by Yudhanjaya Wijeratne

When the identity of the new Governor of the CBSL was revealed, I saw congratulatory posts flying left and right on social media. An excellent choice, they said in general. Like many people, I saw his acceptance speech and felt inclined to agree. He sounds like the man we need in that chair right now.

Unfortunately, I don’t really know the good Doctor. The Asian Mirror did  a post on him, but it’s just a rehash of his Wikipedia page. I decided to look a bit further inwards and found the following information. My thanks to Namini Wijedasa, Anusha David and Dr Sue Onslow for their interviews with him. So, without further ado:

  • The man has a HUGE track record.
    Dr Coomaraswamy served in the Central Bank of Sri Lanka for 16 years (1973-89) in the Economic Research, Statistics, and Bank Supervision Divisions. After that, he had a stint at the Ministry of Finance and Planning.He joined the Commonwealth Secretariat in 1990 as Chief Officer, Economics, in the International Finance and Markets Section. Apparently, it was a toss-up between the World Bank and the Secretariat.  A lot of his work was based around Heavily Indebted Poor Countries (HIPCs: that’s an actual term) and how to stabilize their economies. Highly relevant to Sri Lanka, I’d say.He later became the Director of the Economic Affairs Division and Deputy Director of the Secretary General’s office, and left the Commonwealth Secretariat in 2008 – that’s 18 years of service – and  returned to the  as the Interim Director of the Social Transformation Programmes Division in 2010. Here’s an excellent interview with him about this period of his work on the CommonWealth Oral Histories website.There’s a slight black mark: he also served as Special Advisor to Galleon Group. The Galleon Group was one of the largest hedge funds in the world, managing over $7 billion until it collapsed in a fantastic 2009 scandal involving insider trading. He’s now a non-executive director of John Keells Holdings and Tokyo cement.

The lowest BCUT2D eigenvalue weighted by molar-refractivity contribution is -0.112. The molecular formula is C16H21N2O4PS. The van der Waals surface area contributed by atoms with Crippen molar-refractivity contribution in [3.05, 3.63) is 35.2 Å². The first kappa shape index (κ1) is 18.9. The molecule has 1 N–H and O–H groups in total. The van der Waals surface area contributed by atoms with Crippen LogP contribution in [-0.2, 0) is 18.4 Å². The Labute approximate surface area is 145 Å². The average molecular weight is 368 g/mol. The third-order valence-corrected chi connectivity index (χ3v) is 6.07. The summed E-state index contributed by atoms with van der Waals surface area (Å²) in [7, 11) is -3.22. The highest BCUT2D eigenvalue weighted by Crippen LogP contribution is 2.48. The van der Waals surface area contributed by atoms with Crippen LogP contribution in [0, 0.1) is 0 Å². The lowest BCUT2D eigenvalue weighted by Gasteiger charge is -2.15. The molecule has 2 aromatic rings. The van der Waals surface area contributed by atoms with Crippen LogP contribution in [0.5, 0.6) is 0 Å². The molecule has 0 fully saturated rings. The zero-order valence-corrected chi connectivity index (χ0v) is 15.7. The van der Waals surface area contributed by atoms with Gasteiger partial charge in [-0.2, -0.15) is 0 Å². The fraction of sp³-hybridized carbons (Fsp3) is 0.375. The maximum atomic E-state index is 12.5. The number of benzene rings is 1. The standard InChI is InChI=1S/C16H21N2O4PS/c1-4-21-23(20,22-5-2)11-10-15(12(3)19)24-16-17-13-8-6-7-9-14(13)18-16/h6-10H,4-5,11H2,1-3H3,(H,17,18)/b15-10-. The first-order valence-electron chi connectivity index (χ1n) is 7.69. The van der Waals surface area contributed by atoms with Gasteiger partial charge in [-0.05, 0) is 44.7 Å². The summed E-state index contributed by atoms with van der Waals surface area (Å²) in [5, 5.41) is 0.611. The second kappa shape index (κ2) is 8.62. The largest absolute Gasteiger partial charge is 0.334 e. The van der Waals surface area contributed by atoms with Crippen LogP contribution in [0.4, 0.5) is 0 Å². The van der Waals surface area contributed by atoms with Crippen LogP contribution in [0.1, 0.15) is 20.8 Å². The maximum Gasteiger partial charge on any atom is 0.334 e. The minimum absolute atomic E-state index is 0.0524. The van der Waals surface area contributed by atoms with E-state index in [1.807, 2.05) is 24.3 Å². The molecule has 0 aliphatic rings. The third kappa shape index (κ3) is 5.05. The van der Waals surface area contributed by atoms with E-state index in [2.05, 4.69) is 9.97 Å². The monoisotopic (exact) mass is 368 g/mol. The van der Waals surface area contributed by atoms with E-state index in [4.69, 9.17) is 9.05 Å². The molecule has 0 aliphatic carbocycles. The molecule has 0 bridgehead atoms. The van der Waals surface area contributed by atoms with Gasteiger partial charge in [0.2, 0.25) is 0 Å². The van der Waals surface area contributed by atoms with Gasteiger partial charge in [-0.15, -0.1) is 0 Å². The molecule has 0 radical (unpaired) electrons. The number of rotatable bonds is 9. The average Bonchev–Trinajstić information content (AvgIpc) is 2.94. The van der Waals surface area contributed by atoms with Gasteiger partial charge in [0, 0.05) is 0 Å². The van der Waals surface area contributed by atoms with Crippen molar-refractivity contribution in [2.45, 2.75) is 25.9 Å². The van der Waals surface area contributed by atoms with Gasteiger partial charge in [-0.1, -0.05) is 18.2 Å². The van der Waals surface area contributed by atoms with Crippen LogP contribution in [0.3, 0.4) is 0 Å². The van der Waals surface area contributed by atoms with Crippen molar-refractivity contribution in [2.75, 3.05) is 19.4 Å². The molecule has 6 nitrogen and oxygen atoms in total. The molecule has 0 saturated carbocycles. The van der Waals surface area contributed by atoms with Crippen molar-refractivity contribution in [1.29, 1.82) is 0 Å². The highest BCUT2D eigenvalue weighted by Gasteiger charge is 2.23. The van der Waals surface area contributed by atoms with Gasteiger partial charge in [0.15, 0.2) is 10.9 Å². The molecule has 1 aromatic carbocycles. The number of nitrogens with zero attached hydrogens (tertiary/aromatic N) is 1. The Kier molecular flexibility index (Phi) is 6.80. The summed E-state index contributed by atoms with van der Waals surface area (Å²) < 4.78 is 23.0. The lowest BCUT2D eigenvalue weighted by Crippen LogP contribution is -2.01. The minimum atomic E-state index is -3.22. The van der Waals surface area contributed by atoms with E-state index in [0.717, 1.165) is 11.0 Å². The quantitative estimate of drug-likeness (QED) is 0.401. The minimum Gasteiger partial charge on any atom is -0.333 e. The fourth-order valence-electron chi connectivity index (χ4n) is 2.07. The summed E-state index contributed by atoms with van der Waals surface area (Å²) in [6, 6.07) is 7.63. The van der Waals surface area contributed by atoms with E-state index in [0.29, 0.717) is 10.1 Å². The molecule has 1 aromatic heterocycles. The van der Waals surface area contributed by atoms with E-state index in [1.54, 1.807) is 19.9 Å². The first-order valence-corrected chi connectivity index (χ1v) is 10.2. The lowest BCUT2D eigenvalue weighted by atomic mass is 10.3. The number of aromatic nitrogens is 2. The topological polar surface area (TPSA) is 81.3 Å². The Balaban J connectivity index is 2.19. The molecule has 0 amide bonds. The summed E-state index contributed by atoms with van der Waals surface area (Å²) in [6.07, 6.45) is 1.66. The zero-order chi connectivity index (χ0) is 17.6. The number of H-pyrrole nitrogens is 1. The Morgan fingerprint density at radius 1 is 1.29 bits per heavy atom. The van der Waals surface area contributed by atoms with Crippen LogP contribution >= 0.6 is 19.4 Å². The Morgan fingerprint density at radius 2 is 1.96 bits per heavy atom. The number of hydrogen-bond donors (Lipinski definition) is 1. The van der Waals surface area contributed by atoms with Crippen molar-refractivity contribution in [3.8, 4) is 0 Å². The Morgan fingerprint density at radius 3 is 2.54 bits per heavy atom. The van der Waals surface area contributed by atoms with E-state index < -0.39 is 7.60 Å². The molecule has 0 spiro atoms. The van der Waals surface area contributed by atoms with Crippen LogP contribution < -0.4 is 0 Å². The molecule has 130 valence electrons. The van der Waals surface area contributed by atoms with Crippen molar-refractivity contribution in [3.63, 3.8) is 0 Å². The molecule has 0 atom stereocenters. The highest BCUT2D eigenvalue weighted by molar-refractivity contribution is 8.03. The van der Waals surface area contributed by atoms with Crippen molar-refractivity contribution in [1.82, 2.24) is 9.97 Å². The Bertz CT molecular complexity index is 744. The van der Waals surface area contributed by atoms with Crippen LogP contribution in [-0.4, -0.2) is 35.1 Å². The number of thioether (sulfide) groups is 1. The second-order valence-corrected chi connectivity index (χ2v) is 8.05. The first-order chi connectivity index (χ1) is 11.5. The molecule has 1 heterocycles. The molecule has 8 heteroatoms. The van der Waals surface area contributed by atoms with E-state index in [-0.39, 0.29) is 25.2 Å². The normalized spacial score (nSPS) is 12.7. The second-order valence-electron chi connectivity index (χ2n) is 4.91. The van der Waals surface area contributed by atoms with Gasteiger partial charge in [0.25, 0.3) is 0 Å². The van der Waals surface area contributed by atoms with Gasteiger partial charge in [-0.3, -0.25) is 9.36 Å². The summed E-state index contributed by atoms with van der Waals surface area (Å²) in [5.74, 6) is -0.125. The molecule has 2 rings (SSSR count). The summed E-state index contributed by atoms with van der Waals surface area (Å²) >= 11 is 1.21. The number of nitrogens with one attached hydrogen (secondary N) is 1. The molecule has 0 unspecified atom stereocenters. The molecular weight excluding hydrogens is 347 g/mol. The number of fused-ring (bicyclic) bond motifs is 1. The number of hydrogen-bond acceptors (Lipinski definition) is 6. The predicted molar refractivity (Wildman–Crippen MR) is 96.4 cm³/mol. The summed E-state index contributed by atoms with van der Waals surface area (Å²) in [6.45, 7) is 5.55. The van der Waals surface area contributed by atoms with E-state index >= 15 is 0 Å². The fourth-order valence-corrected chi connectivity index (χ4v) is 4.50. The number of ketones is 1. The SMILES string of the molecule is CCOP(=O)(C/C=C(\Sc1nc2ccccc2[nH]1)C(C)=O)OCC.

• He knows his stuff, but he’s not one to attract attention to himself.
    I have always felt that a public servant should not be seen or heard, but should work behind the scenes,” he reportedly said in a 2004 interview, before laying down an analysis of everything that was screwing up the economy: declining trade, a civil war, an unproductive and bloated civil service, and party politics that hinder effective growth.There’s an interview with Life Online that speaks volumes about the man: after succinctly explaining the challenges the Sirisena government would face, he discusses his personal life. Proudest moment? “Can’t think of a single event. Mostly things to do with our children.”“Indrajit still a humble soul” declares the Sunday Times’s Sports section. Apparently, his wife complains that he does not have enough hobbies.I like this man.
  • The caveat: he’s well-educated, well-connected and was a famous sportsman back in his day
    Ah, the key ingredients to winning the heart of the middle class: go to a prestigious school so that one can claim they knew you – and play sports. Dr Coomaraswamy education history does not disappoint: Royal, Harrow School, University of Cambridge (BA) and then Sussex (DPhil). He’s captained the Sri Lanka and CR & FC rugby teams back in his day, and apparently led the Harrow and Emmanuel College cricket teams at some point, and also played for the Tamil Union.He’s also the brother of Radhika Coomaraswamy, once Under-Secretary-General to the United Nations, now on the Constitutional Council of Sri Lanka, and an internationally renowned human rights advocate.If newspaper comments sections are any indicator, Dr Coomaraswamy’s history is probably leading to both a hearty cheer from the old Royal batch/es and fingers pointed at Ranil for building up an Old Boy’s Brigade of privileged Royalists. Regardless of what side you’re on, that’s a thoroughly impressive education and leagues ahead of the man we had before.
  • All in all, it’s wise to wait and see what he does before commenting, but here’s to an intelligent appointment in this country.

 

 

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